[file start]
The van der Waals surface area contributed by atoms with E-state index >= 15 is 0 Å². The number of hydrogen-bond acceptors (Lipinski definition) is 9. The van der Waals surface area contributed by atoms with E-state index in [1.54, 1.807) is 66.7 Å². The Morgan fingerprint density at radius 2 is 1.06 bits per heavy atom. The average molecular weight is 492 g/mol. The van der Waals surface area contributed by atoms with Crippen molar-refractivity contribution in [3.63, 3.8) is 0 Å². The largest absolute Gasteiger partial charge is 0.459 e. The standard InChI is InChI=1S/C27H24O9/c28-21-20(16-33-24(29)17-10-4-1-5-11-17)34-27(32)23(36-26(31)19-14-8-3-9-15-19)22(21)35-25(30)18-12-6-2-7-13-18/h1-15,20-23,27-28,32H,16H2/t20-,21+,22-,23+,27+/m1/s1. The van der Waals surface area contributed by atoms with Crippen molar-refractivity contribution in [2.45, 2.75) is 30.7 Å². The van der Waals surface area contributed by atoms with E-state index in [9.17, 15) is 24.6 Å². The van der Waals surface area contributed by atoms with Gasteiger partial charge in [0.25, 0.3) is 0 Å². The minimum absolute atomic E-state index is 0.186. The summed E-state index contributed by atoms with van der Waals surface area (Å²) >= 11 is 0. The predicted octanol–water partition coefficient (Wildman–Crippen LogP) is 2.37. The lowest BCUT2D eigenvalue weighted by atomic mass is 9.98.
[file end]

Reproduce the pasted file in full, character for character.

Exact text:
The van der Waals surface area contributed by atoms with E-state index >= 15 is 0 Å². The number of hydrogen-bond acceptors (Lipinski definition) is 9. The van der Waals surface area contributed by atoms with E-state index in [1.54, 1.807) is 66.7 Å². The Morgan fingerprint density at radius 2 is 1.06 bits per heavy atom. The average molecular weight is 492 g/mol. The van der Waals surface area contributed by atoms with Crippen molar-refractivity contribution in [3.63, 3.8) is 0 Å². The largest absolute Gasteiger partial charge is 0.459 e. The standard InChI is InChI=1S/C27H24O9/c28-21-20(16-33-24(29)17-10-4-1-5-11-17)34-27(32)23(36-26(31)19-14-8-3-9-15-19)22(21)35-25(30)18-12-6-2-7-13-18/h1-15,20-23,27-28,32H,16H2/t20-,21+,22-,23+,27+/m1/s1. The van der Waals surface area contributed by atoms with Crippen molar-refractivity contribution in [2.45, 2.75) is 30.7 Å². The van der Waals surface area contributed by atoms with E-state index in [9.17, 15) is 24.6 Å². The van der Waals surface area contributed by atoms with Gasteiger partial charge in [0.25, 0.3) is 0 Å². The minimum absolute atomic E-state index is 0.186. The summed E-state index contributed by atoms with van der Waals surface area (Å²) >= 11 is 0. The predicted octanol–water partition coefficient (Wildman–Crippen LogP) is 2.37. The lowest BCUT2D eigenvalue weighted by atomic mass is 9.98.